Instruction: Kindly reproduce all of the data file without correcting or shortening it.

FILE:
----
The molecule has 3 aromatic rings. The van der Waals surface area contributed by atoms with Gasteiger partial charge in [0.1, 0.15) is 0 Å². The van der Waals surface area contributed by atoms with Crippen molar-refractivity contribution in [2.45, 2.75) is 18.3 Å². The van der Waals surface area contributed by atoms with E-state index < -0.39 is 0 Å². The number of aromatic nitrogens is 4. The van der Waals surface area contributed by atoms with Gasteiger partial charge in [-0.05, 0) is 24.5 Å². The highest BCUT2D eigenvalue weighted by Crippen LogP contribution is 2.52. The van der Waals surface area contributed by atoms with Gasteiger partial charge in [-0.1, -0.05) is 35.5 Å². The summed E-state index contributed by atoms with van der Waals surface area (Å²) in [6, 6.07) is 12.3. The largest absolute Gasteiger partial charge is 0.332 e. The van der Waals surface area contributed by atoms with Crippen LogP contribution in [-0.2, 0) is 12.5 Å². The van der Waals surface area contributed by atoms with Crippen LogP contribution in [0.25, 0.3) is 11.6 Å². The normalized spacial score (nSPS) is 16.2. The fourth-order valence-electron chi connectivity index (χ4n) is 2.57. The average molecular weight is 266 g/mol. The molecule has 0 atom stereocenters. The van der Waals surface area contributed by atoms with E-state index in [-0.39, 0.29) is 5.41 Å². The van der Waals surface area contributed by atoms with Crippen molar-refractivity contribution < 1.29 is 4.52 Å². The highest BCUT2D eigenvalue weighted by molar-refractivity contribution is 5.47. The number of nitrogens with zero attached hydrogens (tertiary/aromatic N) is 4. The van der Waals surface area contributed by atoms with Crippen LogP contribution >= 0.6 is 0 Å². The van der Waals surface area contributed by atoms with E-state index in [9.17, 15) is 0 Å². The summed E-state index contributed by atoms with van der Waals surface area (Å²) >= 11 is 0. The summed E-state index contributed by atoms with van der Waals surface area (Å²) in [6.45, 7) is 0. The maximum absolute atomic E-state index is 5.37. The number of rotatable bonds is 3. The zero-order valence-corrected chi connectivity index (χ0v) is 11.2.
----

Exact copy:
The molecule has 3 aromatic rings. The van der Waals surface area contributed by atoms with Gasteiger partial charge in [0.1, 0.15) is 0 Å². The van der Waals surface area contributed by atoms with Crippen molar-refractivity contribution in [2.45, 2.75) is 18.3 Å². The van der Waals surface area contributed by atoms with E-state index < -0.39 is 0 Å². The number of aromatic nitrogens is 4. The van der Waals surface area contributed by atoms with Gasteiger partial charge in [-0.05, 0) is 24.5 Å². The highest BCUT2D eigenvalue weighted by Crippen LogP contribution is 2.52. The van der Waals surface area contributed by atoms with Gasteiger partial charge in [-0.1, -0.05) is 35.5 Å². The summed E-state index contributed by atoms with van der Waals surface area (Å²) in [6, 6.07) is 12.3. The largest absolute Gasteiger partial charge is 0.332 e. The van der Waals surface area contributed by atoms with Crippen LogP contribution in [-0.2, 0) is 12.5 Å². The van der Waals surface area contributed by atoms with Crippen LogP contribution in [0.25, 0.3) is 11.6 Å². The normalized spacial score (nSPS) is 16.2. The fourth-order valence-electron chi connectivity index (χ4n) is 2.57. The average molecular weight is 266 g/mol. The molecule has 0 atom stereocenters. The van der Waals surface area contributed by atoms with E-state index in [-0.39, 0.29) is 5.41 Å². The van der Waals surface area contributed by atoms with Crippen molar-refractivity contribution < 1.29 is 4.52 Å². The highest BCUT2D eigenvalue weighted by molar-refractivity contribution is 5.47. The number of nitrogens with zero attached hydrogens (tertiary/aromatic N) is 4. The van der Waals surface area contributed by atoms with Crippen LogP contribution >= 0.6 is 0 Å². The van der Waals surface area contributed by atoms with E-state index in [9.17, 15) is 0 Å². The summed E-state index contributed by atoms with van der Waals surface area (Å²) >= 11 is 0. The summed E-state index contributed by atoms with van der Waals surface area (Å²) in [6.45, 7) is 0. The maximum absolute atomic E-state index is 5.37. The number of rotatable bonds is 3. The zero-order valence-corrected chi connectivity index (χ0v) is 11.2.